The mids are not bad through the center of the frequencies but as soon as we start hitting the higher mids, it seems that these come across a little harsher than I would like. Voices like Becca Adams in “Pretty Girl” do not sound very natural, with an over emphasis in the higher regions of her voice, lacking clarity in those ranges. Moving to songs like “Don’t You Worry Child” by Beth, whose voice can already come across as harsh on many IEMs, the harshness is very present and makes her voice, and many others, sound fragile.

Moving further up, sibilance is not avoided and makes its presence known on many songs, not just my typical sibilance test tracks. Approaching the top end, there isn’t as much of a roll off as with a single dynamic driver, however, the BA driver does not present a very natural or present sound, coming across as fragile again.

The details presented by the ZST X are a bit of a mixed bag. On one hand, some of the details such as reverb and background images are presented better than I expected, however, some of the foreground details seem to be missing, or at least are not clean. It is a rather weird sensation, being able to notice the decay of a note clearly but the actual note not sounding clear itself.

As far as soundstage and imaging, nothing special to report really. The width is the general width found in most of the IEMs in the budget regions with image placement that is not great but does give you a general feel for placement of instruments.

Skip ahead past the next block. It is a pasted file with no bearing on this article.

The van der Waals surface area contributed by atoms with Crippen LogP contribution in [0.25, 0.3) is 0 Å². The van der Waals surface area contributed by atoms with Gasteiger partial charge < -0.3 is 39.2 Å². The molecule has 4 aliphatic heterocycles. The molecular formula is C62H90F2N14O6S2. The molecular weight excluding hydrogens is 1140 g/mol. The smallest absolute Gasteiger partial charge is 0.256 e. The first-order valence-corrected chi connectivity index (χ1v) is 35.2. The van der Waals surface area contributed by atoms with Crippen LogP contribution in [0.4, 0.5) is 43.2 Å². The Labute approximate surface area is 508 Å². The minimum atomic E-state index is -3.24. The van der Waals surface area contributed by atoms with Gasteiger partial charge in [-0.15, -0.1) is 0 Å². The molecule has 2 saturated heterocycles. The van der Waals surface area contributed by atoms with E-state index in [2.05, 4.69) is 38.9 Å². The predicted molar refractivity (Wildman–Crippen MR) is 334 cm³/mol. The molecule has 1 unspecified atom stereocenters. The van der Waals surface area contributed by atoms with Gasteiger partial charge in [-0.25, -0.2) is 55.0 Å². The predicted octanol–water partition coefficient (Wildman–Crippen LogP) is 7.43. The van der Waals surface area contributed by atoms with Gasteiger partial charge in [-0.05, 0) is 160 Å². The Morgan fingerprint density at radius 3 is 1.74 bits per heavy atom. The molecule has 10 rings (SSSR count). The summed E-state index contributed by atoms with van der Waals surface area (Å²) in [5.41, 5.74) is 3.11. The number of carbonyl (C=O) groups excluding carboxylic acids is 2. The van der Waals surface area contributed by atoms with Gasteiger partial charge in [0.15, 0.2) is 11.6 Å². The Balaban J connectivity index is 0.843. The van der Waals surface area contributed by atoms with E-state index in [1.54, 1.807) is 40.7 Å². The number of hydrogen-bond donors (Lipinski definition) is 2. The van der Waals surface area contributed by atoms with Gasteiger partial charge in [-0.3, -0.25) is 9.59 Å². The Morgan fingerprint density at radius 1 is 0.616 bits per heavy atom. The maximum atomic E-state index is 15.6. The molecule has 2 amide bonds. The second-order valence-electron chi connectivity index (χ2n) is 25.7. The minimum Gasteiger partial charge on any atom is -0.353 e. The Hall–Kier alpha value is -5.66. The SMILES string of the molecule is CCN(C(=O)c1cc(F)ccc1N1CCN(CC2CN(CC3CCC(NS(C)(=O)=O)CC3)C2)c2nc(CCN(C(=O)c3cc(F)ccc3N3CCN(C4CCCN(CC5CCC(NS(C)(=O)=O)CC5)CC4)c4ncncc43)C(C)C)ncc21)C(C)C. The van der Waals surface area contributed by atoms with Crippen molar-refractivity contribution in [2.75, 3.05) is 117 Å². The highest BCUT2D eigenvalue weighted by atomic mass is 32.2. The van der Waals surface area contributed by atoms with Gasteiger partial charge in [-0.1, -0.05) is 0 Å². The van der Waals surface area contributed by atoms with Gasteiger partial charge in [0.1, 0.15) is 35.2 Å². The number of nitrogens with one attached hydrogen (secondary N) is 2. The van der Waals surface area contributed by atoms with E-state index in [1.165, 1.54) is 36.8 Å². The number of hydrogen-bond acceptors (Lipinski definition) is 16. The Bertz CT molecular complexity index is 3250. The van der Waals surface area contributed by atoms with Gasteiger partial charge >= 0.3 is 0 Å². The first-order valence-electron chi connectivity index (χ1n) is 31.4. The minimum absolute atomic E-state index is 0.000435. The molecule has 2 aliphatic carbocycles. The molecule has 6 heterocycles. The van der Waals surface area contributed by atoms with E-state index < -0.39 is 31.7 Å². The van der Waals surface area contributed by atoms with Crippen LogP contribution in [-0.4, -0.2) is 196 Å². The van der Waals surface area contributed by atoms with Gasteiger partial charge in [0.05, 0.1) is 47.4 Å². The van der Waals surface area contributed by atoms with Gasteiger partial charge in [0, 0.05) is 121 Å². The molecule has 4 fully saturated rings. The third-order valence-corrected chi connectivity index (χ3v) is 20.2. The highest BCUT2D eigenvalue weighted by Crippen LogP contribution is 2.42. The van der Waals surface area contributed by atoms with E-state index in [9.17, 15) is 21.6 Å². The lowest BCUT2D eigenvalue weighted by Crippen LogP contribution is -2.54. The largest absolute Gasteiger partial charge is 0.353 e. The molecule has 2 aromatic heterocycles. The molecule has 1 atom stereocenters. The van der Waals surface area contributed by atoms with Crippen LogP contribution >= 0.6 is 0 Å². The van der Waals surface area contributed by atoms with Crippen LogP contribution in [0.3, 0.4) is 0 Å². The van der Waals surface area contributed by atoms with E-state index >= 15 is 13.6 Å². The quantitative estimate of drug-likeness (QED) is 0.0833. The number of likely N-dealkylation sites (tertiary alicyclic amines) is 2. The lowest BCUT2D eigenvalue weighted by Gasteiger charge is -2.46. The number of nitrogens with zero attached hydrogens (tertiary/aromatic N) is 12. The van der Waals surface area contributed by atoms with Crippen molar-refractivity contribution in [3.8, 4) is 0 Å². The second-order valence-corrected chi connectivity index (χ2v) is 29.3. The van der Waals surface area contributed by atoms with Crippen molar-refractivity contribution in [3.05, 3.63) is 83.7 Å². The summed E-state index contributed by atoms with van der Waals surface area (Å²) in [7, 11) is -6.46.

Conclusion…

The ZST X is a set of IEMs that is nothing special and while it would have been a great option for 15€ a year or so ago, now it is against a lot of competition in a similar price range, some of them from KZ themselves. Just to mention a few competitors in a similar price range (at the time of writing this review) I have already reviewed and how the stand against them, we have (click on any model to see the complete review of it):

KZ DQ6 (20€) - A decent set of IEMs from KZ that uses 3x DD and performs very well for the price, which is only 5€ more than the ZST X and is well worth it.

Blon BL-01 (15€) - These don’t really have anything wrong with them in the sound sector. They do have a fixed cable and aren’t really that comfortable (to me) but I still feel they are a better buy than the ZST X at the same price.

KBEAR Lark (20€) - I really wasn’t a fan of the Lark, finding lots of problems in the higher regions but there are supposedly two versions (I got the bad one) and the other one is praised by many.

Tin T1 Plus (20€) - Nice mid range with a non-offensive tuning although details are not their strong point.

KZ EDX (5€) - The ultra-budget king! This is probably the best bang for buck IEM I have ever tried. It is not amazing but it is 5€, also made by KZ, and sounds just as good (if not better) than the ZST X.

KZ ZSN Pro X (15€) - Ok, these were certainly not my favourite set of IEMs but they are also made by KZ, they are the same price, look better (in my opinion) and while I wouldn’t recommend them, I wouldn’t say they are worse than those reviewed today.

Tianderenhe TD02 (15€) - These were the last IEMs I reviewed before the ZST X and while they are by no means perfect, I would choose them way before the ZST X.

I could probably go on with other options but I think you already get the point I am trying to make. While the ZST X are not a terrible set of IEMs for their price, they are by no means anything special and I feel that they have more flaws than many of their competitors, even those from inside their own company.

I don’t think someone looking to spend 15€ on a set of IEMs will find the ZST X offensive but there are many other options out there for the same price.

SenyorC